# [Haskell-cafe] ANN: hmatrix-static: statically-sized linear algebra

Reiner Pope reiner.pope at gmail.com
Sat Apr 11 22:52:42 EDT 2009

```There should be essentially no performance penalty in going from
hmatrix to hmatrix-static, for most functions. The Vector and Matrix
types I define are just newtypes of hmatrix's Vector and Matrix types,
so they will have the same runtime representation.

There are a few cases where performance could potentially differ,
described below.

Reflecting and reifying Ints (i.e. converting between types and values):
(The ideas for this come from the Implicit Configurations paper[1].)
Some Int arguments in hmatrix have been written as types in
hmatrix-static, such as the function "constant".

hmatrix type:
constant :: Element a => a -> Int -> Vector a
hmatrix-static type:
constant :: (Element a, PositiveT n) => a -> Vector n a

The PositiveT constraint is essentially a way of passing the Int
parameter as an implicit parameter. To demonstrate this, we use two
library functions which allow us to convert from Ints to types with
PositiveT constraints, and back:

value :: PositiveT n => Proxy n -> Int    -- type -> value
reifyPositive :: Int -> (forall n. PositiveT n => n -> r) -> r   --
value -> type.

The use of these functions is nice in some cases, such as "constant"
above, because it allows us to pass parameters implicitly. On the
other hand, the conversion between types and values imposes an O(log
n) cost, where n is the size of the number we are converting. In my
experience, this cost has not been significant (although it was
previously, when I used a naive O(n) reifyIntegral implementation!).

Newtype conversion costs:
Occasionally, unwrapping newtypes can actually have a runtime cost.
For instance, the hmatrix-static function

joinU :: Storable t => [Vector Unknown t] -> Vector Unknown t

needs to do a conversion :: [Vector Unknown t] -> [HMatrix.Vector t].
Now, the conversion "unwrap :: Vector Unknown t -> HMatrix.Vector t"
is a noop, as it unwraps a newtype. However, to get the list
conversion, we need to do "map unwrap", which requires mapping a noop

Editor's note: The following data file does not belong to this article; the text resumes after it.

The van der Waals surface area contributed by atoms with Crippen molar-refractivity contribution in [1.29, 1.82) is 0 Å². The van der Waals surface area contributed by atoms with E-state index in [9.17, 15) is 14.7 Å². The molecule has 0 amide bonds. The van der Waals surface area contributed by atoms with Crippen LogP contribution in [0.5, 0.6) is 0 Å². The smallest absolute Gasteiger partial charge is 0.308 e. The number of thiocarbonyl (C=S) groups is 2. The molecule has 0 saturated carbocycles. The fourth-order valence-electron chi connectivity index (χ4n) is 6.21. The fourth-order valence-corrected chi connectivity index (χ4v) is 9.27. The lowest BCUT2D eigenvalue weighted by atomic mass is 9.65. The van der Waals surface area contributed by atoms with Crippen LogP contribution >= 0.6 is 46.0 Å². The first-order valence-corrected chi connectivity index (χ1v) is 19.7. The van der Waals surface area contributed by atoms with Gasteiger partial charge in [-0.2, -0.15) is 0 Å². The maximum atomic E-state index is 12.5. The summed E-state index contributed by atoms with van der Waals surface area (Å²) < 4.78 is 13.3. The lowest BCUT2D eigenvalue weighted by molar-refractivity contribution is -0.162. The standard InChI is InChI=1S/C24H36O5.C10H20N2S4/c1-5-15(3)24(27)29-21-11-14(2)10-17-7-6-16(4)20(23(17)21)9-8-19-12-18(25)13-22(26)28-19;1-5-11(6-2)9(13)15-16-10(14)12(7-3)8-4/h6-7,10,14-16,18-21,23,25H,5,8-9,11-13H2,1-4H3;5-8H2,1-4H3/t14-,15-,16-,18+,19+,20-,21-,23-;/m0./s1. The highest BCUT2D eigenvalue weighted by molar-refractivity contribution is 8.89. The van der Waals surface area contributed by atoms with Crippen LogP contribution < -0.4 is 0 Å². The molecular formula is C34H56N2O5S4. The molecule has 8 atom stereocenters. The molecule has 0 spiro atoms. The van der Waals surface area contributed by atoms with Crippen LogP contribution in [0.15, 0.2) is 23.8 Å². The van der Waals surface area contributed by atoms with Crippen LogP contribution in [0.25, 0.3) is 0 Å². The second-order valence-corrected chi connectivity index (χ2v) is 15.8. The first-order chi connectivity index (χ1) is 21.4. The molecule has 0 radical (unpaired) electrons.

over a list. However, because of map's recursion, GHC may not be able
to recognise that "map unwrap" is a noop, and traverse the list
anyway, causing a performance loss.

However, there aren't many recursive data structures used in
hmatrix-static, so this problem mostly doesn't exist.

Cheers,
Reiner

On Sun, Apr 12, 2009 at 12:18 PM, Xiao-Yong Jin <xj2106 at columbia.edu> wrote:
> Reiner Pope <reiner.pope at gmail.com> writes:
>
>> Hi everyone,
>>
>> I am pleased to announce hmatrix-static[1], a thin wrapper over
>> Alberto Ruiz's excellent hmatrix library[2] for linear algebra.
>>
>> The main additions of hmatrix-static over hmatrix are:
>>  - vectors and matrices have their length encoded in their types
>>  - vectors and matrices may be constructed and destructed using view
>> patterns, affording a clean, safe syntax.
>>
>> hmatrix-static includes statically-sized versions of hmatrix's linear
>> algebra routines, including:
>>  - simple arithmetic (addition, multiplication, of matrices and vectors)
>>  - matrix inversion and least squares solutions
>>  - determinants / rank / condition number
>>  - computing eigensystems
>>  - factorisations: svd, qr, cholesky, hessenberg, schur, lu
>>  - exponents and sqrts of matrices
>>  - norms
>>
>> See http://code.haskell.org/hmatrix-static/examples/ for example code.
>>
>
> This is quite interesting.  I would like to know the
> performance penalty of such a wrapper.  I'll test it by
> myself when I've got time.  But can you give me some idea of
> how such a wrapper can be optimized by ghc in terms of space
> and time performance?
> --
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